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Spencer pushing the front end

Spencer_zpsda3a81f0-1.jpg

 

Lawson sliding the rear end

Lawson_zps9a720490-1.jpg

 

From Cycle magazine, May 1989, by Cameron:

 

Spencer's turn entries were fast and scary, deleting the insurance clauses in his contract with traction. He often looked ragged, his machine sliding at both ends, but he didn't fall. Simultanous with reaching full lean, he had the power on again. His lines were often unusual.

 

Spencer's style included both old and new elements. He braked as had the masters of the 50s - all while upright. Only after releasing the brakes did he flick the machine into the turn - at a scary speed you'd expect to wash out the front end instantly. As the front end was loading up with the cornering force, he opened the throttle to the point that stopped the process at peak traction. If everything was perfectly judged, the macine went around the turn under control, at a speed experienced onlookers found truly unbelievable.

 

When Spencer applied his style on the 1982 Honda NS500, it gave the impression that the bike had exceptional acceleration, or at least a broad powerband. In fact, that machine began its career with a pipsqueak powerband of 9800 to 11000 rpm, and had only 108 hp to the opposition's 130 plus.Because Spencer not only entered the turns faster, but also had the throttle opened instantly, he made maximum use of what thrust the machine did have.

 

Mamola was disbelieving after watching Spencer recover from a front-end go-away at super-fast Silverstone. Spencer had simply fed in enough power to bring the front tyre back to optimum loading. This enabled Freddie to ride with the front end constantly at risk.

 

Lawson: I'm not sure why it works, but the minute you stop just rolling in to the apex, and crack the throttle - even a just a little - your lap times come down dramatically.

 

 

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Nice post Eirik.

Take a look at the photos. The black marks from both riders tires extend past the frame in which the picture was taken.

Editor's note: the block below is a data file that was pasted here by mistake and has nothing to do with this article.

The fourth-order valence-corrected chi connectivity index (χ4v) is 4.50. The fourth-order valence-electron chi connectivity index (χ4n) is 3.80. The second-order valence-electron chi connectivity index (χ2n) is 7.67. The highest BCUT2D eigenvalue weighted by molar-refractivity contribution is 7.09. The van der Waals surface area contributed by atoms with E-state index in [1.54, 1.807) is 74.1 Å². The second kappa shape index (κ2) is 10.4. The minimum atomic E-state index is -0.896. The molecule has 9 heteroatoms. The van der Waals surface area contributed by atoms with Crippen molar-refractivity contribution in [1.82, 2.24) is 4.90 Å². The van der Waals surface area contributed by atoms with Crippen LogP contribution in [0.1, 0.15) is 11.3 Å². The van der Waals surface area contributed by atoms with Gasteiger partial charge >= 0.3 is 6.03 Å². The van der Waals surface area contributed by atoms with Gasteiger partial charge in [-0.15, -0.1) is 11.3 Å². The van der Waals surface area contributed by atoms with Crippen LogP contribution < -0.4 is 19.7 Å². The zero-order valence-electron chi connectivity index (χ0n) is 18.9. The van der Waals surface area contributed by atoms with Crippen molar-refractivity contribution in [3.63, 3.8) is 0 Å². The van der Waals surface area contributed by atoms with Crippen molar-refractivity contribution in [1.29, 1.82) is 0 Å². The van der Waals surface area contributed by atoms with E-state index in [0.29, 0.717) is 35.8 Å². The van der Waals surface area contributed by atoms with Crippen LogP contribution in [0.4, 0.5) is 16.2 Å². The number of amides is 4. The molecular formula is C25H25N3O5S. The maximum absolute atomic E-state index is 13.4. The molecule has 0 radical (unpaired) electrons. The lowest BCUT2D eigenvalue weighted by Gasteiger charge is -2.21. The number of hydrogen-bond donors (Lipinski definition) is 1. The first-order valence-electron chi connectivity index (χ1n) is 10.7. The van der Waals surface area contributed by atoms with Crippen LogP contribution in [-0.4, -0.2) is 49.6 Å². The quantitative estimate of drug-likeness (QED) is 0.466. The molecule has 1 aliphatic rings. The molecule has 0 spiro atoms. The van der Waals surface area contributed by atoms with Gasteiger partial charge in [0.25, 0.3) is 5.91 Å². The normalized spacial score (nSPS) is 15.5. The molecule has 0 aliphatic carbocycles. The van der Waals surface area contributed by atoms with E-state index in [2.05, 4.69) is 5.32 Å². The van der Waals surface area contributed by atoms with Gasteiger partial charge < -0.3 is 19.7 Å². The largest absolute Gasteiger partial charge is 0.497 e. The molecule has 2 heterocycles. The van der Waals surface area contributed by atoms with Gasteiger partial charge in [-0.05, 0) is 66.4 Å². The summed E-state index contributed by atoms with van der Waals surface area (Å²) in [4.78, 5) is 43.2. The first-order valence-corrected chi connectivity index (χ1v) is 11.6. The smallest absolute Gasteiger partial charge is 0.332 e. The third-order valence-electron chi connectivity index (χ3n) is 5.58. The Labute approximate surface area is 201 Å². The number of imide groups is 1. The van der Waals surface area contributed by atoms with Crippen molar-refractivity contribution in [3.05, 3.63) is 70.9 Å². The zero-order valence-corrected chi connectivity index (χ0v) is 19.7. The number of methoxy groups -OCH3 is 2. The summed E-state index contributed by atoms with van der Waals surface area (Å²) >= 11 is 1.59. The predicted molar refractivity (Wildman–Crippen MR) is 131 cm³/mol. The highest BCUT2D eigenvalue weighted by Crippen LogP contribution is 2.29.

Now for your question Hotfoot. It could be that I do not have an all time favorite rider, but...

 

Earlier this year while eating sushi at a local restaurant there was a nice and polite young British couple seated next to me. She requested some other type of sauce to dip her sushi in. The waiter grumbled a bit and brought her what she asked for. We were for the most part minding our own business but at some point the conversation ended up on racing motorcycles, My bike had front door parking and my gear was with me at the table.

 

My question: " Are you Mr. John Surtees and is this your lovely wife?"

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Any regrets?

 

I once asked Kevin Schwantz this question and while I can't quote an answer he gave for the next 20+ minutes he did name a few of his passes and the need to look over his shoulder ending in crashes. He also made mention of a couple times riding a bike he knew wasn't good enough for what he was doing but did it anyways.

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Schwantz did have some spectacular rides.

 

I'd have to think a bit about what I'd ask Kenny Sr.

 

Maybe, "What is the single most critical skill in riding?" That might require a bit of follow up, but I'd be interested in his answer.

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OK, question for all: if you could ask your favorite all time riding hero ONE question, what would it be?

 

Like ScrmnDuc I don't have one all time favorite rider, however I would love to ask Valentino Rossi how much of his success he would attribute to natural ability and how much to hard work, training, study, etc. I think the answer might be insightful if you could get him to be honest and detailed in his answer. Which in and of itself would be decidedly un-Rossi like :)

 

That said, what I really want to know is not something that could be really learned in a Q&A, and that is just what does it feel like to be that good. Do the greats really enjoy it? Or is the drive to greatness mutually exclusive to the ability to really appreciate the accomplishments? I realize that is something I will never know and it is a question I wonder about when I watch the greats do things mere mortals can only dream about.

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The machine is important, but you can usually see one team mate out-performing the other more or less consistently with test riders being a noth or two below that of the "real" riders. So you need a full package of rider and machine in order to win. And sometimes, you have freaks that can win on arguably a lesser bike, like Spencer in 1982/83 and Stoner from 2007 on with the Ducati. Many have also claimed that Rainey had a lousy bike that really shouldn't be good enough to take titles.

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